Statement from the Director & CEO: Resistance to Slavery and Unity against Racism
Annually on March 25th, the International Day of Remembrance of the Victims of Slavery and the Transatlantic Slave Trade challenges us to remember those who suffered and died at the hands of the brutal slavery system and raise awareness about the dangers of racism and prejudice today.
For more than 400 years, more than 15 million men, women and children were the victims of the tragic transatlantic slave trade, one of the darkest chapters in human history. The transatlantic slave trade was the largest forced migration in history, and undeniably one of the most inhumane.
The theme of this year’s International Day of Remembrance of the Victims of Slavery and the Transatlantic Slave Trade is “Stories of Courage: Resistance to Slavery and Unity against Racism.”
Behind the facts and figures are millions of human stories. The stories of those who were ripped from their homelands and families. The stories of those who fought against their oppressors. The stories of those who triumphed against all odds to win their freedom. Those stories continue today as people across the globe keep struggling together against the transatlantic slave trade’s most enduring legacy – racism.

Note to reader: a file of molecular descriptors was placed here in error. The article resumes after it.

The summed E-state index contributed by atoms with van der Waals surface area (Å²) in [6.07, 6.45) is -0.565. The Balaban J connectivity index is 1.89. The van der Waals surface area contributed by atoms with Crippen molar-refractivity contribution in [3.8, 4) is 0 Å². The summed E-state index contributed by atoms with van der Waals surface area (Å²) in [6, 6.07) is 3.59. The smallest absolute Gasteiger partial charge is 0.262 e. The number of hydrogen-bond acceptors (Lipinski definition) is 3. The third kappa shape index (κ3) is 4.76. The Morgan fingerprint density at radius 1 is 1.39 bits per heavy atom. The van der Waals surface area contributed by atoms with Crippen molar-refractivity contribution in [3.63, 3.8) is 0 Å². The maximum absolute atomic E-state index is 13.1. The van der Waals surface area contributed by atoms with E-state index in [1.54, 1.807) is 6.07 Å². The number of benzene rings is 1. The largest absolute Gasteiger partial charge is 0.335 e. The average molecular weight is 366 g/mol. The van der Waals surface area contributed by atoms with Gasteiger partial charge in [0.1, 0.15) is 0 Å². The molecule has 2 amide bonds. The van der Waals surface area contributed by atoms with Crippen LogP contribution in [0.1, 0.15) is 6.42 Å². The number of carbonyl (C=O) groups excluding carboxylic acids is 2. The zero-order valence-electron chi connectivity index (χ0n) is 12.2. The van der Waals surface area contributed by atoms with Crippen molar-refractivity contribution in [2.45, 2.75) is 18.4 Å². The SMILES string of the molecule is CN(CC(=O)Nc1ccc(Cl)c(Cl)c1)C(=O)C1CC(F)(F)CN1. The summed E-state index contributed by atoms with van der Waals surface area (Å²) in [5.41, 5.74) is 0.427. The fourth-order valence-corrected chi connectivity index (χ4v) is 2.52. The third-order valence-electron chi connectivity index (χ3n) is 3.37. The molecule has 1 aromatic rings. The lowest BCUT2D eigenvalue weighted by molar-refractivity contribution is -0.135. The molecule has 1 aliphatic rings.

When Canadians talk about slavery, we often point with pride to the role our country played in the mid‐1800s as a haven for Americans escaping captivity via the Underground Railroad. This, however, is only half the story. Like the United States, this land has its own history of slavery – and it is a history we should never forget.
- United Nations: The Transatlantic Slave Trade and Slavery
- Report on Lord Dalhousie’s History on Slavery & Race
- The Story of Slavery in Canadian History
- Canada's often forgotten history of slavery on-screen
The preceding is a statement from Joseph Fraser, Director & CEO of the Nova Scotia Human Rights Commission.